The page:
Every Friday we raise a glass to celebrate some of the best new boozy bottles to hit store shelves. This week, four bold beers with bright colors, cool concepts and, er, capybaras.
Jungle Brewery, by Victor Sevryukov
You know a project is likely to be an interesting one when its credits include the role “Photo & Pyrotechnics.” Designer and art director Victor Sevryukov worked with photographer (and apparently pryrotechnologist) Gregory Livshits to create the packaging for craft brewery Jungle’s range of beers, including a white IPA, red IPA, an ale, and two APAs. According to the designers, the brewers describe their taste as “explosive,” so “this unique characteristic of the product formed the basis for the visual idea of the brand.”
Céltorony, by kissmiklos
Miklós Kiss (working under the cheekily rearranged moniker kissmiklos) is a Hungarian designer who works across architecture, fine art, design, and graphic design. One of his latest projects is this packaging design for beer brand Céltorony, named after the “spot where people usually watch winners entering the finish line in water contests” such as kayaking. Neat all-caps sans serif type is used for the name of each product, with the three sub-brands delineated by blue, red, and, mustardy yellow coloring. Kayaks make an appearance through little illustrations across the labels.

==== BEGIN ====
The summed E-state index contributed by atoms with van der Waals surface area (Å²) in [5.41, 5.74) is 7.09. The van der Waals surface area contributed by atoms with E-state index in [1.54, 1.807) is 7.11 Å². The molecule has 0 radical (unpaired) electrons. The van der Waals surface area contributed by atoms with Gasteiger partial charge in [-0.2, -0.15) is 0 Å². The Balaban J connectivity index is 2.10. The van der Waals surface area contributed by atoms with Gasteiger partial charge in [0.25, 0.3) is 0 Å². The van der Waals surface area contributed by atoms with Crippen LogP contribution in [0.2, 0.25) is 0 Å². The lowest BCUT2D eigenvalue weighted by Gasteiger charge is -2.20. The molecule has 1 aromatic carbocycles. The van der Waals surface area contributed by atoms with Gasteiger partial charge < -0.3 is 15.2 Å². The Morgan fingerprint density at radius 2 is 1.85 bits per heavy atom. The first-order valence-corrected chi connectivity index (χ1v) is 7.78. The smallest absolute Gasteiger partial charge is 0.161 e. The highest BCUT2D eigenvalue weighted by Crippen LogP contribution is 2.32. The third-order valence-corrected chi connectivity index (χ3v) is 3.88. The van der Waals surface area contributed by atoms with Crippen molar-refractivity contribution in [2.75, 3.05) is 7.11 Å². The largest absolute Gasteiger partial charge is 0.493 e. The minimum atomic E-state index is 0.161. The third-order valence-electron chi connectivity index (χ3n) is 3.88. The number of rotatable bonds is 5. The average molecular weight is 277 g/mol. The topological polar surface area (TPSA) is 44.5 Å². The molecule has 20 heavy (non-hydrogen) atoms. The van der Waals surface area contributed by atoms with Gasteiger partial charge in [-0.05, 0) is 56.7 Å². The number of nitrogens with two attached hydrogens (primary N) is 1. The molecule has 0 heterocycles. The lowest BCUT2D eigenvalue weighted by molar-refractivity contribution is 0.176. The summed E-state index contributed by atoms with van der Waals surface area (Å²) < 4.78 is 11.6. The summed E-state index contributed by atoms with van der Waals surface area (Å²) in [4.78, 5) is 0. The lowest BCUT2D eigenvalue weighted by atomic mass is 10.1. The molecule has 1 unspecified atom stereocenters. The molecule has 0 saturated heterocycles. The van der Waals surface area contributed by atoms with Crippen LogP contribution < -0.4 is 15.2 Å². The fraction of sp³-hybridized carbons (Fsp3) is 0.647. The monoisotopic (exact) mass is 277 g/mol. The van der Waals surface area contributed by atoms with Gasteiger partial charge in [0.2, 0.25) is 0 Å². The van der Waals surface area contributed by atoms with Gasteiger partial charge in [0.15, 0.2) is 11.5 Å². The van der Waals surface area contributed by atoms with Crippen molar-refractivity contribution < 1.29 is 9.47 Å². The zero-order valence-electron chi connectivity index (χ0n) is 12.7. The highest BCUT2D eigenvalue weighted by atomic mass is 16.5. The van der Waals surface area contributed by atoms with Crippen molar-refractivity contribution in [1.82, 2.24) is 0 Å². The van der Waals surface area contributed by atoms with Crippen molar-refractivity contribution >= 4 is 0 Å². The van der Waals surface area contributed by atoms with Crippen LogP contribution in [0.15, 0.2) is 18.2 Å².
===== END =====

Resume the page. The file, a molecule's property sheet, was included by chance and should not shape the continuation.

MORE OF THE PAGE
What’s not to love about a beer boasting an illustration of everyone’s favorite giant guinea pig, the capybara? Alongside this oversized rodent the Cambirela brewery’s range also shows characters including a smiling German woman, a shark in a feathered headdress, and a fleet of little hummingbirds. The illustration is by Pedro Correa, who’s based in Florianópolis, Brazil, while the graphic design was taken care of by Luiz Pegoraro, also of Florianópolis.
Red Willow Brewery, by Visual Sense
According to UK agency Visual Sense, the most important consideration in its designs for Red Willow Brewery was to make the beer cans “irresistible to pick up and engage with.” The swirling patterns aim to replicate “the fluid nature of the beer in an abstract way,” and circle around the entire surface of each can.
“Our research proved that cans don’t always stay perfectly positioned on supermarket shelves and in pub fridges,” say Visual Sense. “To allow for this and to ensure the can looked as enticing as it could from all angles, the liquid pattern runs around the circumference of the can—the whole can is treated as a canvas.”